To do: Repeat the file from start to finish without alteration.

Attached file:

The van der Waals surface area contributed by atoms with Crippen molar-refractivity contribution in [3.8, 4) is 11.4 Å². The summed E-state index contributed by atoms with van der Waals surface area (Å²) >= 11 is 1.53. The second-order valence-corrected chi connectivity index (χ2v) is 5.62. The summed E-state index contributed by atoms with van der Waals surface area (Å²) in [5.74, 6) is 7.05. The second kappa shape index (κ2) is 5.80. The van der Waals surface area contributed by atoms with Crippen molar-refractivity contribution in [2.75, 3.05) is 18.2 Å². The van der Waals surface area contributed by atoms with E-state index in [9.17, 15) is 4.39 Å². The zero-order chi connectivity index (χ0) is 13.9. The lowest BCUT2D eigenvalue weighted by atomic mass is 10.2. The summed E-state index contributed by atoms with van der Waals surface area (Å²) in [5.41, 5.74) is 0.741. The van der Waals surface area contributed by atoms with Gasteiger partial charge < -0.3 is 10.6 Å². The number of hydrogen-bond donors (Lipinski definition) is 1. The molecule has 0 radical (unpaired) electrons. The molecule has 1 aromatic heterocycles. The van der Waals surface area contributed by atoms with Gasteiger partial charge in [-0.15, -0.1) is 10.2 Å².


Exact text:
The van der Waals surface area contributed by atoms with Crippen molar-refractivity contribution in [3.8, 4) is 11.4 Å². The summed E-state index contributed by atoms with van der Waals surface area (Å²) >= 11 is 1.53. The second-order valence-corrected chi connectivity index (χ2v) is 5.62. The summed E-state index contributed by atoms with van der Waals surface area (Å²) in [5.74, 6) is 7.05. The second kappa shape index (κ2) is 5.80. The van der Waals surface area contributed by atoms with Crippen molar-refractivity contribution in [2.75, 3.05) is 18.2 Å². The van der Waals surface area contributed by atoms with E-state index in [9.17, 15) is 4.39 Å². The zero-order chi connectivity index (χ0) is 13.9. The lowest BCUT2D eigenvalue weighted by atomic mass is 10.2. The summed E-state index contributed by atoms with van der Waals surface area (Å²) in [5.41, 5.74) is 0.741. The van der Waals surface area contributed by atoms with Gasteiger partial charge < -0.3 is 10.6 Å². The number of hydrogen-bond donors (Lipinski definition) is 1. The molecule has 0 radical (unpaired) electrons. The molecule has 1 aromatic heterocycles. The van der Waals surface area contributed by atoms with Gasteiger partial charge in [-0.15, -0.1) is 10.2 Å².